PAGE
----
Our advice is to slow down when it's super hot out, and we get it: sometimes that's not possible. Training schedules, personal availability... and let's be honest: there are times you just don't want to.


Who // what // where // when

Ideally, start earlier in the season so you can naturally get used to the rising temps. WHO: Use this summer to try out training with a friend. You'll hold each other accountable: not just to your goals, but to your own safety, as well. As it gets hotter, make sure to reduce the intensity of your workouts and take as many breaks as you need. You’ll build endurance faster, and you'll have fun doing it with someone else around. 

Eat whole foods and drink enough fluids. WHAT: When the foods that we eat are whole, the body knows better how to break it all down and digest it. Carbs aren't your enemy in the summer, either: fruits will help to hydrate you, nourish you, and give you the glycogen boost that you'll need to keep going. 

WHERE: You’re going to be outside: don’t forget the sunscreen! Experiment with what works for you: you may need a waterproof blend to avoid the dreaded eye-drip. Make sure the clothes you wear are loose fitting, and ideally sweat wicking. This will decrease the stress load on your body.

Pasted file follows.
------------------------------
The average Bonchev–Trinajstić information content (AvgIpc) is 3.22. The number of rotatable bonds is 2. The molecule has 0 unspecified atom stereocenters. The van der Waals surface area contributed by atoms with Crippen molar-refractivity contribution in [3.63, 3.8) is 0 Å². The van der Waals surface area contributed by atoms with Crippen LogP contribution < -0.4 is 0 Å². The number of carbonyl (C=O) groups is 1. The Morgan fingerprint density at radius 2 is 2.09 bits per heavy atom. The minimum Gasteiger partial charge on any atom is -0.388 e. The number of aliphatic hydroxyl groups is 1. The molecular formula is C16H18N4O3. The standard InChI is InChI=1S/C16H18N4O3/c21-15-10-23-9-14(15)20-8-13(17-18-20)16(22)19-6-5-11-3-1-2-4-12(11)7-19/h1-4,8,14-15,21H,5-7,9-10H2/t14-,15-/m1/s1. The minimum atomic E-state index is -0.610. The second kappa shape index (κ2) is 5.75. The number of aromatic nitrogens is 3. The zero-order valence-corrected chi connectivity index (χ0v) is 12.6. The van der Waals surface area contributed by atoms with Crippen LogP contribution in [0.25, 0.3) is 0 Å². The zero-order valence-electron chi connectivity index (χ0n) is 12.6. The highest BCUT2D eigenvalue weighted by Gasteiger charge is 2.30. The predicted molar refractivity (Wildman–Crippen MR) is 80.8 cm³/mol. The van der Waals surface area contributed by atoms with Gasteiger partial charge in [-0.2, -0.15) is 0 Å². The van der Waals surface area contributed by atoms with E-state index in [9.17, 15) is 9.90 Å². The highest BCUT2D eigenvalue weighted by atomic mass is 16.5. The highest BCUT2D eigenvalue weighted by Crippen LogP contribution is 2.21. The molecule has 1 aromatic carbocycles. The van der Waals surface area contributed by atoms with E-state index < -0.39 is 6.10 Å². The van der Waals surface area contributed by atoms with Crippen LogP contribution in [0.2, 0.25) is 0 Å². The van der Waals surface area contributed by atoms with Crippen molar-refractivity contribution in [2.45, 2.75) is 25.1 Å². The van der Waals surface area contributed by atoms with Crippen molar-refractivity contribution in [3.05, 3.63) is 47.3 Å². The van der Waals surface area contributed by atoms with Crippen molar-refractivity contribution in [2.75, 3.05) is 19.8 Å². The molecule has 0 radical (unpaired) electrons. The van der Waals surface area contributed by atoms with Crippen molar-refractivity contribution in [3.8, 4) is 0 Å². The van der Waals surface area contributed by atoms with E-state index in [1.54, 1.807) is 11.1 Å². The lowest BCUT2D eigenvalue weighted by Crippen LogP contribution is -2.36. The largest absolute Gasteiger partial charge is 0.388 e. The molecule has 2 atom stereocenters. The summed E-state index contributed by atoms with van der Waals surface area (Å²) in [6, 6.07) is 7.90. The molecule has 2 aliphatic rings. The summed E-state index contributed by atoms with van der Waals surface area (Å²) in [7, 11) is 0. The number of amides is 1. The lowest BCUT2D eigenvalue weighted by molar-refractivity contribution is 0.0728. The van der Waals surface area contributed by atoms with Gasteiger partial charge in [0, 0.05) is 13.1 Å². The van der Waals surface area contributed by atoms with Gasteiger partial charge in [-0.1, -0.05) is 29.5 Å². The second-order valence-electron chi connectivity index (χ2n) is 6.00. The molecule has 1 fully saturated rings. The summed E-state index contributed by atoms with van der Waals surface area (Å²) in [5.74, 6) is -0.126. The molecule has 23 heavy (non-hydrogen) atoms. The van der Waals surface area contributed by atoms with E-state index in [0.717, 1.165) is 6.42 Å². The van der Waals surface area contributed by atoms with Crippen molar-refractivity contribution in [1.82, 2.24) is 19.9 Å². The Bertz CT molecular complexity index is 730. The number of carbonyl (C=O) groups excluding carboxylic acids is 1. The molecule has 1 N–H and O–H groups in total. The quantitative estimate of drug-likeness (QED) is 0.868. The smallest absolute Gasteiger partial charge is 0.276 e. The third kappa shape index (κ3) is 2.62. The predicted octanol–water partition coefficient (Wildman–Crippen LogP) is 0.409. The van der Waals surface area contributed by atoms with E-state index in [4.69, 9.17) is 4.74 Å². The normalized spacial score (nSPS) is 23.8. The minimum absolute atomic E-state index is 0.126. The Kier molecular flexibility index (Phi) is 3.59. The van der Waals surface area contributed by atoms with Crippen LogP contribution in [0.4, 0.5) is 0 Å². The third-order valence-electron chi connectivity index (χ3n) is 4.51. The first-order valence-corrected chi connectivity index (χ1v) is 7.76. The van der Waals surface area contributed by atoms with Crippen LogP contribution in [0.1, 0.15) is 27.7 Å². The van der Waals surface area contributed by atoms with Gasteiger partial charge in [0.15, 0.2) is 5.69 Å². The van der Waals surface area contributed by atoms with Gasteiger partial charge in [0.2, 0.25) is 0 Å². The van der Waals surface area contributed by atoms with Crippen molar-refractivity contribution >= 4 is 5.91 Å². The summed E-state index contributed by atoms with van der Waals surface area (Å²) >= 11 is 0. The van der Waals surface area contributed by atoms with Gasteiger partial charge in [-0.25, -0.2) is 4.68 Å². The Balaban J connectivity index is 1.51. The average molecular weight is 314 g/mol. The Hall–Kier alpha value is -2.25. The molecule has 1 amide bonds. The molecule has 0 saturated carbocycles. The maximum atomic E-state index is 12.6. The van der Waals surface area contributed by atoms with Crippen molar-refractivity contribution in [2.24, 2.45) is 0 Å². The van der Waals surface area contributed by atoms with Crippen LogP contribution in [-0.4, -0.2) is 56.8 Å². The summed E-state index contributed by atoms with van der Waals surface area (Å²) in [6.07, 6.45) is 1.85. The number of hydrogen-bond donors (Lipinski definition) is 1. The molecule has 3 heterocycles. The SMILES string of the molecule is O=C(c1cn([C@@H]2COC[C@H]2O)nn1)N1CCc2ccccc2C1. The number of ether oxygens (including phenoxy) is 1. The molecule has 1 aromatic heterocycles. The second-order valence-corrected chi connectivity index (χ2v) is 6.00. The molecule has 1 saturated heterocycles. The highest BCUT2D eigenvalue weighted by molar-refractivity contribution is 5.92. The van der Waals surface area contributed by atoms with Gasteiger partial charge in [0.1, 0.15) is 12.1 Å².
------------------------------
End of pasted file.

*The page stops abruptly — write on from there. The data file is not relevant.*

WHEN: Make sure you sleep in a cool room and you’re getting around 8 hours of uninterrupted sleep. Our muscles repair in our sleep and we also use this time to synthesize new information: both mentally and physically. 




stretch well - before and after

Stretching is a great way to get in touch with what's going on in your body. Use the heat to your advantage and really feel your areas of tightness before you get moving, but make sure to take it easy: the deep stretches always come after your workout, when your muscles are looser. A great post-workout area to focus on is your IT band, which athletes usually attack with a foam roller. But not so fast! 

When using a foam roller, we recommend getting your knowledge on and learning a bit about muscle insertions and attachments. Using the dreaded IT band as an example: did you know, a foam roller CAN help, but considering that the iliotibial band is essentially a tendon to store tension, we recommend that you roll the areas AROUND the IT band? Specifically, use the roller to ease the tension in your glutes and your TFL (tensor fasciae latae), thereby releasing the tightness in the IT band.


make sure you're properly hydrated

In general, you should drink half your body weight - in ounces. That means: if you're 160 pounds, you should drink 80 oz of water - in the winter, without exercising. (We know: that's a lot. For those of you who have trouble downing that much H20, you can read our article about the wonders of hydration here.)

In the summer, your hydration needs increase: more activity, more time in the sun, more sweating. 

Sweet "Electric" Water

With a satisfying lemon tang, this water blend will help to keep you hydrated and invigorated. Maple syrup contains calcium, iron, magnesium, manganese, potassium, and zinc, and Himalayan sea salt adds phosphorus and chloride to that mix (in addition to 82 other minerals!). 

2 oz. boiled water
14 oz. cold water
1-2 T. Grade B maple syrup (now known as Grade A Dark)
1-2 t. Himalayan Pink Sea Salt
Juice of 1/2 a lemon

Combine maple syrup, salt, and lemon juice with the boiled water. (Some prefer it stronger, some like it lighter. Experiment! Mix it up!)

Stir until ingredients are dissolved. Add the rest of the water; ice optional.